Find your ancestors in Series HO18, HO19, & T38

In association with The National Archives, Findmypast is excited to release an extensive collection of records from criminal cases, gaols, hulks, prisons, and criminal calendars. England & Wales, crime, prisons & punishment, 1770-1935 is the largest single collection of British crime records online. Explore the world of courts and prisons, and discover if your ancestor committed a criminal offence and what your ancestor’s sentence was. You can also find physical descriptions and photographs of your ancestor, whether your ancestor was executed or transported, and official correspondence about your ancestor’s case, as well as petitions sent by the accused individuals and their family and friends to have sentences reduced. This extraordinarily rich collection of records covers the justice system from the days of the Bloody Code – where most property crimes carried a death sentence – to the justice system we know today. Find out more about some of the series available below. The series is listed on the transcript.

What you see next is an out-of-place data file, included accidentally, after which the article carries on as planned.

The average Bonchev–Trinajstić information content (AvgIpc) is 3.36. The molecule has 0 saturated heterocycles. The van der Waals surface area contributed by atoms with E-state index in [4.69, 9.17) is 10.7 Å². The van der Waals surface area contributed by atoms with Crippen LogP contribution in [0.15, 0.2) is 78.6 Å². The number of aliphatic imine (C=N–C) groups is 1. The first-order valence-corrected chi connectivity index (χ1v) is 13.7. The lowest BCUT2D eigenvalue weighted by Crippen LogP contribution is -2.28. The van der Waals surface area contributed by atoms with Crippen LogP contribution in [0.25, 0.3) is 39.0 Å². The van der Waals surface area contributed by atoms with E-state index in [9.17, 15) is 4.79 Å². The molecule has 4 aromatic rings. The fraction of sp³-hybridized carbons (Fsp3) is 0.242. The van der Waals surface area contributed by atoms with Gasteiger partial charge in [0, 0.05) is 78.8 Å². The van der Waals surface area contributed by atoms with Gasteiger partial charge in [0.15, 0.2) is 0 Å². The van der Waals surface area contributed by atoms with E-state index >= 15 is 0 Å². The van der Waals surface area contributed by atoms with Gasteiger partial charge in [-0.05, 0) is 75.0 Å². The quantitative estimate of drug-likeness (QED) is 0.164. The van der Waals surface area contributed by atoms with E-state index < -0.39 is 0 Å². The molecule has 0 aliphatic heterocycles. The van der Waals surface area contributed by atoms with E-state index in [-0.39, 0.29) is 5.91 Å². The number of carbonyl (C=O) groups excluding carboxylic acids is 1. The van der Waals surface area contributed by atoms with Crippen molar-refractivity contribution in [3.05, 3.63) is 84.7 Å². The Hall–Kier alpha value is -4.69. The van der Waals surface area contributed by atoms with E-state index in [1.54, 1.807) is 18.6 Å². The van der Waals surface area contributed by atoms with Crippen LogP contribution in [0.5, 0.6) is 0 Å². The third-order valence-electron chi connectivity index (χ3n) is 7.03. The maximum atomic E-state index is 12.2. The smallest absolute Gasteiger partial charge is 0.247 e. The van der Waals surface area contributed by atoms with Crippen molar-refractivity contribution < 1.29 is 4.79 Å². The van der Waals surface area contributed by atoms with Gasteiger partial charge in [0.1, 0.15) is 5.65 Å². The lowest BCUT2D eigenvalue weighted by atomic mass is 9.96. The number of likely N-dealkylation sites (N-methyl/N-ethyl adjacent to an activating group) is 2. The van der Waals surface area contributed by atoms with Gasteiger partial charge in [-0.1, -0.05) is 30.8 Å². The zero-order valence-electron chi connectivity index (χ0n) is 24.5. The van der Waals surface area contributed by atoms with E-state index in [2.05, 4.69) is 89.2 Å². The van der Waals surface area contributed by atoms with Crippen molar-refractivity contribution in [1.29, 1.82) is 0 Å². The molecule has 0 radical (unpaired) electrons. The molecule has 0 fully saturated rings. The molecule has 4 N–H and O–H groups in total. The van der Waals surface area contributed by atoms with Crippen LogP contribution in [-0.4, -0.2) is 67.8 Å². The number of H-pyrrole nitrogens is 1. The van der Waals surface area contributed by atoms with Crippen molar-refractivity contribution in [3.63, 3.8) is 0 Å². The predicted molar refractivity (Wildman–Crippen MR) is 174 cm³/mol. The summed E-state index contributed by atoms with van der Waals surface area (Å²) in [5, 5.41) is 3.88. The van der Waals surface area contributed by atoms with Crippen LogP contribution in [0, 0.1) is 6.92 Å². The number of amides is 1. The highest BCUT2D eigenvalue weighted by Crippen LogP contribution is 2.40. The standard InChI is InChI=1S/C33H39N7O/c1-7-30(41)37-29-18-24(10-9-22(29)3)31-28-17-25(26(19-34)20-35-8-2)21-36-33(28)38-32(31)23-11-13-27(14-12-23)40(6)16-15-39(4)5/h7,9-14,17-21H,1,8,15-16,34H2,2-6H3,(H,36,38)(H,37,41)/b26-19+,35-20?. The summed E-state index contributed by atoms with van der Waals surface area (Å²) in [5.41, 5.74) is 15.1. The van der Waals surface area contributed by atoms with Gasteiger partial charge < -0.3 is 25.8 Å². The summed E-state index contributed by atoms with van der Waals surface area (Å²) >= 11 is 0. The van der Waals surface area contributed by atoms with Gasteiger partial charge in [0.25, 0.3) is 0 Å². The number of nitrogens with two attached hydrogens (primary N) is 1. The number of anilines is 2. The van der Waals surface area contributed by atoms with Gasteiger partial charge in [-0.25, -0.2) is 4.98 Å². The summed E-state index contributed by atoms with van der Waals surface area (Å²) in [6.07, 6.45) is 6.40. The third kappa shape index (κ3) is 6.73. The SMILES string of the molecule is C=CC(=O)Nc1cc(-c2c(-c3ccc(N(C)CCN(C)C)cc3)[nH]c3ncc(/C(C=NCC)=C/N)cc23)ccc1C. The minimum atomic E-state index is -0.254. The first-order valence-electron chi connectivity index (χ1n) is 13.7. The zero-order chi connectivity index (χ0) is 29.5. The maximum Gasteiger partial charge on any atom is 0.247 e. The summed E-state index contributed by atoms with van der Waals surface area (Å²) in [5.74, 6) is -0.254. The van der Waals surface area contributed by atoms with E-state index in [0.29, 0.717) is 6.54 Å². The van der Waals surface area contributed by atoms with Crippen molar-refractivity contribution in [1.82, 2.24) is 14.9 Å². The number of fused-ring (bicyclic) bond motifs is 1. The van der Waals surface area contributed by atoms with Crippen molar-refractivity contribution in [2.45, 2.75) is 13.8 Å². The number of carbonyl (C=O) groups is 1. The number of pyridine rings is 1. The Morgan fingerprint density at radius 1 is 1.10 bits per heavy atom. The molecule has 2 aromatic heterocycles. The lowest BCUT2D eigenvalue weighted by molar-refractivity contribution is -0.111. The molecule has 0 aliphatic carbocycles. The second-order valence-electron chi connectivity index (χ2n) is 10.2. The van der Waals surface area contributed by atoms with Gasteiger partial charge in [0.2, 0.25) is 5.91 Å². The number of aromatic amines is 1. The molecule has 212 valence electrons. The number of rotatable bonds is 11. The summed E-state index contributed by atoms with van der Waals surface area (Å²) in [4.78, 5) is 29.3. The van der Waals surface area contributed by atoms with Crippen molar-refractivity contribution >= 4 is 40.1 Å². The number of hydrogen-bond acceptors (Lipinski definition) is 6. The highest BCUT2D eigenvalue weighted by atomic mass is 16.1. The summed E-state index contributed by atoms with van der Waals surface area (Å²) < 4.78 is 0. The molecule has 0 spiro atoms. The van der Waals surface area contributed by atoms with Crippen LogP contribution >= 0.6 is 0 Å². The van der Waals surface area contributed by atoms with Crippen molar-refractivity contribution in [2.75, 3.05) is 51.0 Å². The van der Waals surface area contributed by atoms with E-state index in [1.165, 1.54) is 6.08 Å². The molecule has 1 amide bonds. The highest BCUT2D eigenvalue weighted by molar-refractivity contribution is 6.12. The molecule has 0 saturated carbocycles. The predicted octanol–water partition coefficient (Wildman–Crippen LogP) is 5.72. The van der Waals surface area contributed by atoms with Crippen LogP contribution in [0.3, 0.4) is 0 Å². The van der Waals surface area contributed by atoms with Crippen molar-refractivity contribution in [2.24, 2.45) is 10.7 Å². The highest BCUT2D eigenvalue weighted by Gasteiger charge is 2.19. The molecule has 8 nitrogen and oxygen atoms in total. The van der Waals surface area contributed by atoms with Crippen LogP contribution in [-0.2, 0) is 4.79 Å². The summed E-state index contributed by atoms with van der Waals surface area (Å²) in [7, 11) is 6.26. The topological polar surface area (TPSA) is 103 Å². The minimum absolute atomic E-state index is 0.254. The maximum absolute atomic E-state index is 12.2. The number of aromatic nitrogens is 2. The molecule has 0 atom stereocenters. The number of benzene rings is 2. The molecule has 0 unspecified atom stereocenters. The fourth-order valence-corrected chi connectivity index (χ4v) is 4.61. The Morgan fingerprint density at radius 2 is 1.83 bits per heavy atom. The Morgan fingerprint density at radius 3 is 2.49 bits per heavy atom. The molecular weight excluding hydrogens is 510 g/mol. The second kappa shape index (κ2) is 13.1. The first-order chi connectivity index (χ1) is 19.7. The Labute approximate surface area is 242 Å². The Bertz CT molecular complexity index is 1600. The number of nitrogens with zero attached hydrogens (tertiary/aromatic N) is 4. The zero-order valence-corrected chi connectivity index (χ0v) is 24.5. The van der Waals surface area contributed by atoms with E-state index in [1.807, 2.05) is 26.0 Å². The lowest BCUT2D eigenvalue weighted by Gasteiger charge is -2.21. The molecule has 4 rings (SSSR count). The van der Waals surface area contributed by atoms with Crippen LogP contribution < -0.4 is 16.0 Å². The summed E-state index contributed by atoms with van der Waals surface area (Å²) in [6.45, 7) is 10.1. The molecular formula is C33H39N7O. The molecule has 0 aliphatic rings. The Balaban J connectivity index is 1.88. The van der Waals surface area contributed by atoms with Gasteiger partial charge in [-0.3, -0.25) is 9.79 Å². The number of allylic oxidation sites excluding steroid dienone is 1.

In series HO18, Home Office: criminal petitions, part 2,there are just over 19,000 further records concerning petitions in this set. Some petitions have additional documents attached, such as newspaper cuttings or other documentation. It is worth browsing through the connected images as some petitions are quite lengthy documents that will give details of family circumstances and the grounds on which they are hoping to appeal their sentence.

In series HO19, Home Office: register of criminal petitions, there are over 77,000 records for the Home Office registers of correspondence relating to criminal petitions. The copied letters will often refer to previous correspondence which may or may not have survived and will usually give the outcome of the appeal.

In series T38, Treasury: departmental accounts, convict hulks, there are over 158,250 records from the accounts held by the Treasury Department for the various convict hulks around England. There are quarterly accounts here covering the Bellerophon, Justicia, Captivity, Laurel, Leviathan, Portland, Retribution, Prudentia, Stanislaus and Savage between 1804 and 1831, as well as departmental accounts from 1558 to 1937. Quarterly accounts usually list the convicts by name and detail what provisions, bedding, and clothing had been provided for them. These records do not generally include details of the convicts’ crime or sentence.